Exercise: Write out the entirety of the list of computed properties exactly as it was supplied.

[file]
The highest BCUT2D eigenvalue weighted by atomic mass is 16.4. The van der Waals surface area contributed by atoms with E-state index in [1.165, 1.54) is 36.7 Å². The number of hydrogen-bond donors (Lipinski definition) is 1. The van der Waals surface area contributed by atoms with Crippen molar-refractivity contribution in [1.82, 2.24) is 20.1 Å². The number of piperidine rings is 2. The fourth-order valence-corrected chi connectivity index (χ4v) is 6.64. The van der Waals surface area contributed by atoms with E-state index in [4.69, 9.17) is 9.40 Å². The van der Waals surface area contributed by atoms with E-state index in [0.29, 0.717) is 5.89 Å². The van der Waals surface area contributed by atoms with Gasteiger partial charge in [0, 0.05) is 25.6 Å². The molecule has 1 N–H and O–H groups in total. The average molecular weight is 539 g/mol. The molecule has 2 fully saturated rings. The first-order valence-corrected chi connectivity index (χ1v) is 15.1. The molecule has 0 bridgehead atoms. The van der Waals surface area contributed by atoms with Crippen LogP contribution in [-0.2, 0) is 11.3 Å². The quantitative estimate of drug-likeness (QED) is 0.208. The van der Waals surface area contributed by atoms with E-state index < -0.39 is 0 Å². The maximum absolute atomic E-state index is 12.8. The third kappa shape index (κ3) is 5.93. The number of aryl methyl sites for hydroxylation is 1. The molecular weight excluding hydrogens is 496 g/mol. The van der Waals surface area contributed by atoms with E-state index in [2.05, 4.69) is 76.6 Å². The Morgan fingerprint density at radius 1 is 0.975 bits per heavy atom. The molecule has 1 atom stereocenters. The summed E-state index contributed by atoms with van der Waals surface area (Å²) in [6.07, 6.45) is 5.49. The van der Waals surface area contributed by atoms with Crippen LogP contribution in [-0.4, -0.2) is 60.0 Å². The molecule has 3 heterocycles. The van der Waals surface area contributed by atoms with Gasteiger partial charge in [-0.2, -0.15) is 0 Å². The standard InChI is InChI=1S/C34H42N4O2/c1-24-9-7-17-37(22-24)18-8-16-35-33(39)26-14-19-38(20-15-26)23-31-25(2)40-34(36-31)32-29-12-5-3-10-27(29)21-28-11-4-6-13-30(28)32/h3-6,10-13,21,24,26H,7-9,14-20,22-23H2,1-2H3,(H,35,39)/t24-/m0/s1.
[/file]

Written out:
The highest BCUT2D eigenvalue weighted by atomic mass is 16.4. The van der Waals surface area contributed by atoms with E-state index in [1.165, 1.54) is 36.7 Å². The number of hydrogen-bond donors (Lipinski definition) is 1. The van der Waals surface area contributed by atoms with Crippen molar-refractivity contribution in [1.82, 2.24) is 20.1 Å². The number of piperidine rings is 2. The fourth-order valence-corrected chi connectivity index (χ4v) is 6.64. The van der Waals surface area contributed by atoms with E-state index in [4.69, 9.17) is 9.40 Å². The van der Waals surface area contributed by atoms with E-state index in [0.29, 0.717) is 5.89 Å². The van der Waals surface area contributed by atoms with Gasteiger partial charge in [0, 0.05) is 25.6 Å². The molecule has 1 N–H and O–H groups in total. The average molecular weight is 539 g/mol. The molecule has 2 fully saturated rings. The first-order valence-corrected chi connectivity index (χ1v) is 15.1. The molecule has 0 bridgehead atoms. The van der Waals surface area contributed by atoms with Crippen LogP contribution in [-0.2, 0) is 11.3 Å². The quantitative estimate of drug-likeness (QED) is 0.208. The van der Waals surface area contributed by atoms with E-state index < -0.39 is 0 Å². The maximum absolute atomic E-state index is 12.8. The third kappa shape index (κ3) is 5.93. The number of aryl methyl sites for hydroxylation is 1. The molecular weight excluding hydrogens is 496 g/mol. The van der Waals surface area contributed by atoms with E-state index in [2.05, 4.69) is 76.6 Å². The Morgan fingerprint density at radius 1 is 0.975 bits per heavy atom. The molecule has 1 atom stereocenters. The summed E-state index contributed by atoms with van der Waals surface area (Å²) in [6.07, 6.45) is 5.49. The van der Waals surface area contributed by atoms with Crippen LogP contribution in [-0.4, -0.2) is 60.0 Å². The molecule has 3 heterocycles. The van der Waals surface area contributed by atoms with Gasteiger partial charge in [-0.2, -0.15) is 0 Å². The standard InChI is InChI=1S/C34H42N4O2/c1-24-9-7-17-37(22-24)18-8-16-35-33(39)26-14-19-38(20-15-26)23-31-25(2)40-34(36-31)32-29-12-5-3-10-27(29)21-28-11-4-6-13-30(28)32/h3-6,10-13,21,24,26H,7-9,14-20,22-23H2,1-2H3,(H,35,39)/t24-/m0/s1.